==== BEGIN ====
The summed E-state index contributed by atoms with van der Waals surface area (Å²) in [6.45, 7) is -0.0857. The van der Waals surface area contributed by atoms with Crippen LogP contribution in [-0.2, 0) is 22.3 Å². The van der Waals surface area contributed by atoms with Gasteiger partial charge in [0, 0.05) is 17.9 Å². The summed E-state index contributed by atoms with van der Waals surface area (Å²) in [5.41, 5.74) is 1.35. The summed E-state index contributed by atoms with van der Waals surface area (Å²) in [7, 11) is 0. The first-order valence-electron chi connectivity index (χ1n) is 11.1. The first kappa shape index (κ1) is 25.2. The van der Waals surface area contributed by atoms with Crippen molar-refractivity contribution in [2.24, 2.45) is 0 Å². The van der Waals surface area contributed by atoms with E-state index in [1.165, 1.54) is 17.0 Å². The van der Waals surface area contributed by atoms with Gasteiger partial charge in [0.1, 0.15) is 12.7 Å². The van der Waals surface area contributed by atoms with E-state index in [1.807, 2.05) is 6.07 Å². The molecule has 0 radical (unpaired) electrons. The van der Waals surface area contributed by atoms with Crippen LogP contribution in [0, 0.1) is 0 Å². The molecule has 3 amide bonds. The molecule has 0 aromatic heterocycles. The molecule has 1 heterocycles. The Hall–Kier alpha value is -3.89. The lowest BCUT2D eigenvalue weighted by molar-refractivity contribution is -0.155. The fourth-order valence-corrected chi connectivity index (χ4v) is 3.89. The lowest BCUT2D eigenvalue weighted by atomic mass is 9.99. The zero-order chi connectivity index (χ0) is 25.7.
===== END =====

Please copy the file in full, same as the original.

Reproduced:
The summed E-state index contributed by atoms with van der Waals surface area (Å²) in [6.45, 7) is -0.0857. The van der Waals surface area contributed by atoms with Crippen LogP contribution in [-0.2, 0) is 22.3 Å². The van der Waals surface area contributed by atoms with Gasteiger partial charge in [0, 0.05) is 17.9 Å². The summed E-state index contributed by atoms with van der Waals surface area (Å²) in [5.41, 5.74) is 1.35. The summed E-state index contributed by atoms with van der Waals surface area (Å²) in [7, 11) is 0. The first-order valence-electron chi connectivity index (χ1n) is 11.1. The first kappa shape index (κ1) is 25.2. The van der Waals surface area contributed by atoms with Crippen molar-refractivity contribution in [2.24, 2.45) is 0 Å². The van der Waals surface area contributed by atoms with E-state index in [1.165, 1.54) is 17.0 Å². The van der Waals surface area contributed by atoms with Gasteiger partial charge in [0.1, 0.15) is 12.7 Å². The van der Waals surface area contributed by atoms with E-state index in [1.807, 2.05) is 6.07 Å². The molecule has 0 radical (unpaired) electrons. The van der Waals surface area contributed by atoms with Crippen LogP contribution in [0, 0.1) is 0 Å². The molecule has 3 amide bonds. The molecule has 0 aromatic heterocycles. The molecule has 1 heterocycles. The Hall–Kier alpha value is -3.89. The lowest BCUT2D eigenvalue weighted by molar-refractivity contribution is -0.155. The fourth-order valence-corrected chi connectivity index (χ4v) is 3.89. The lowest BCUT2D eigenvalue weighted by atomic mass is 9.99. The zero-order chi connectivity index (χ0) is 25.7.